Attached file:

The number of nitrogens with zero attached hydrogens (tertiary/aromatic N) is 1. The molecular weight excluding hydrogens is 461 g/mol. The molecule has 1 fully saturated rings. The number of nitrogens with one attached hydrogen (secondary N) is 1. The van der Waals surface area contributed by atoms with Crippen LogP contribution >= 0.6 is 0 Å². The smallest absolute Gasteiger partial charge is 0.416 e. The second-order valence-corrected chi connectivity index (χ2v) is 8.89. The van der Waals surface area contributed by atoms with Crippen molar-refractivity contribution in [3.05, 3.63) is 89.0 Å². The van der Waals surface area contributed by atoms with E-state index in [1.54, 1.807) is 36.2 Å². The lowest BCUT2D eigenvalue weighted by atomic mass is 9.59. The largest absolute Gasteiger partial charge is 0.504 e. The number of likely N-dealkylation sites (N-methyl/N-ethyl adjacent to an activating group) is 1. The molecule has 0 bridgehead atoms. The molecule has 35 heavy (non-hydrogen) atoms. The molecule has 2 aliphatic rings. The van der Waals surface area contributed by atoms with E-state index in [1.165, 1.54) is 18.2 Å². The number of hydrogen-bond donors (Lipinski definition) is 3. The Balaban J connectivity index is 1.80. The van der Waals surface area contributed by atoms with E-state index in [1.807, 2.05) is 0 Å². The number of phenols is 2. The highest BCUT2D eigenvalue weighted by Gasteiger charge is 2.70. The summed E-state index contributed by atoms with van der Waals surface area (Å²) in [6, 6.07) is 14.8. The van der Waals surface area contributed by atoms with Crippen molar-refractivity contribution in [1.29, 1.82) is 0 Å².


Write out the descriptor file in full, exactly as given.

The number of nitrogens with zero attached hydrogens (tertiary/aromatic N) is 1. The molecular weight excluding hydrogens is 461 g/mol. The molecule has 1 fully saturated rings. The number of nitrogens with one attached hydrogen (secondary N) is 1. The van der Waals surface area contributed by atoms with Crippen LogP contribution >= 0.6 is 0 Å². The smallest absolute Gasteiger partial charge is 0.416 e. The second-order valence-corrected chi connectivity index (χ2v) is 8.89. The van der Waals surface area contributed by atoms with Crippen molar-refractivity contribution in [3.05, 3.63) is 89.0 Å². The van der Waals surface area contributed by atoms with E-state index in [1.54, 1.807) is 36.2 Å². The lowest BCUT2D eigenvalue weighted by atomic mass is 9.59. The largest absolute Gasteiger partial charge is 0.504 e. The number of likely N-dealkylation sites (N-methyl/N-ethyl adjacent to an activating group) is 1. The molecule has 0 bridgehead atoms. The molecule has 35 heavy (non-hydrogen) atoms. The molecule has 2 aliphatic rings. The van der Waals surface area contributed by atoms with E-state index in [1.165, 1.54) is 18.2 Å². The number of hydrogen-bond donors (Lipinski definition) is 3. The Balaban J connectivity index is 1.80. The van der Waals surface area contributed by atoms with E-state index in [1.807, 2.05) is 0 Å². The number of phenols is 2. The highest BCUT2D eigenvalue weighted by Gasteiger charge is 2.70. The summed E-state index contributed by atoms with van der Waals surface area (Å²) in [6, 6.07) is 14.8. The van der Waals surface area contributed by atoms with Crippen molar-refractivity contribution in [1.29, 1.82) is 0 Å².